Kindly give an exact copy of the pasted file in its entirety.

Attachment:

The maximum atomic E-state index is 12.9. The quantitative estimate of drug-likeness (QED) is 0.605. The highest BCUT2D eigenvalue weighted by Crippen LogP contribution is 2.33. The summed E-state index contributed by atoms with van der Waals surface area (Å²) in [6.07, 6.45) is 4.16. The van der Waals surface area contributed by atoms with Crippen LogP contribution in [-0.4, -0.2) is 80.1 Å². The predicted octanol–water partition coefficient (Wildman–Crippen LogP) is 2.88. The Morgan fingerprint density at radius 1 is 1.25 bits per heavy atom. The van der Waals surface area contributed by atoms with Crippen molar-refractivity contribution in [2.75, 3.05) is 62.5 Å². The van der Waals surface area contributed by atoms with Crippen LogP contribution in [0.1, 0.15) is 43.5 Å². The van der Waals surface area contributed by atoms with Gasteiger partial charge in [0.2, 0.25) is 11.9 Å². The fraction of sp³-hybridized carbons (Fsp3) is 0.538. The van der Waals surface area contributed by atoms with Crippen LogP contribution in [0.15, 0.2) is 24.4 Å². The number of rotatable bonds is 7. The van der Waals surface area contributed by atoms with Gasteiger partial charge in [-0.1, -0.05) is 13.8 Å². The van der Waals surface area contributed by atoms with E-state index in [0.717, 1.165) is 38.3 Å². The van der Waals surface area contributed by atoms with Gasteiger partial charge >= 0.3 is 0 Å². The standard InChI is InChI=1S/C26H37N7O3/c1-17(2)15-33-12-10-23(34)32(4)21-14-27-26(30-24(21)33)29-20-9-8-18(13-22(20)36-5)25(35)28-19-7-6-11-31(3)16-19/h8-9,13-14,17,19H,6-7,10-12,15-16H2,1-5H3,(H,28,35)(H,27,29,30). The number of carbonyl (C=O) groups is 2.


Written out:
The maximum atomic E-state index is 12.9. The quantitative estimate of drug-likeness (QED) is 0.605. The highest BCUT2D eigenvalue weighted by Crippen LogP contribution is 2.33. The summed E-state index contributed by atoms with van der Waals surface area (Å²) in [6.07, 6.45) is 4.16. The van der Waals surface area contributed by atoms with Crippen LogP contribution in [-0.4, -0.2) is 80.1 Å². The predicted octanol–water partition coefficient (Wildman–Crippen LogP) is 2.88. The Morgan fingerprint density at radius 1 is 1.25 bits per heavy atom. The van der Waals surface area contributed by atoms with Crippen molar-refractivity contribution in [2.75, 3.05) is 62.5 Å². The van der Waals surface area contributed by atoms with Crippen LogP contribution in [0.1, 0.15) is 43.5 Å². The van der Waals surface area contributed by atoms with Gasteiger partial charge in [0.2, 0.25) is 11.9 Å². The fraction of sp³-hybridized carbons (Fsp3) is 0.538. The van der Waals surface area contributed by atoms with Crippen LogP contribution in [0.15, 0.2) is 24.4 Å². The number of rotatable bonds is 7. The van der Waals surface area contributed by atoms with Gasteiger partial charge in [-0.1, -0.05) is 13.8 Å². The van der Waals surface area contributed by atoms with E-state index in [0.717, 1.165) is 38.3 Å². The van der Waals surface area contributed by atoms with Gasteiger partial charge >= 0.3 is 0 Å². The standard InChI is InChI=1S/C26H37N7O3/c1-17(2)15-33-12-10-23(34)32(4)21-14-27-26(30-24(21)33)29-20-9-8-18(13-22(20)36-5)25(35)28-19-7-6-11-31(3)16-19/h8-9,13-14,17,19H,6-7,10-12,15-16H2,1-5H3,(H,28,35)(H,27,29,30). The number of carbonyl (C=O) groups is 2.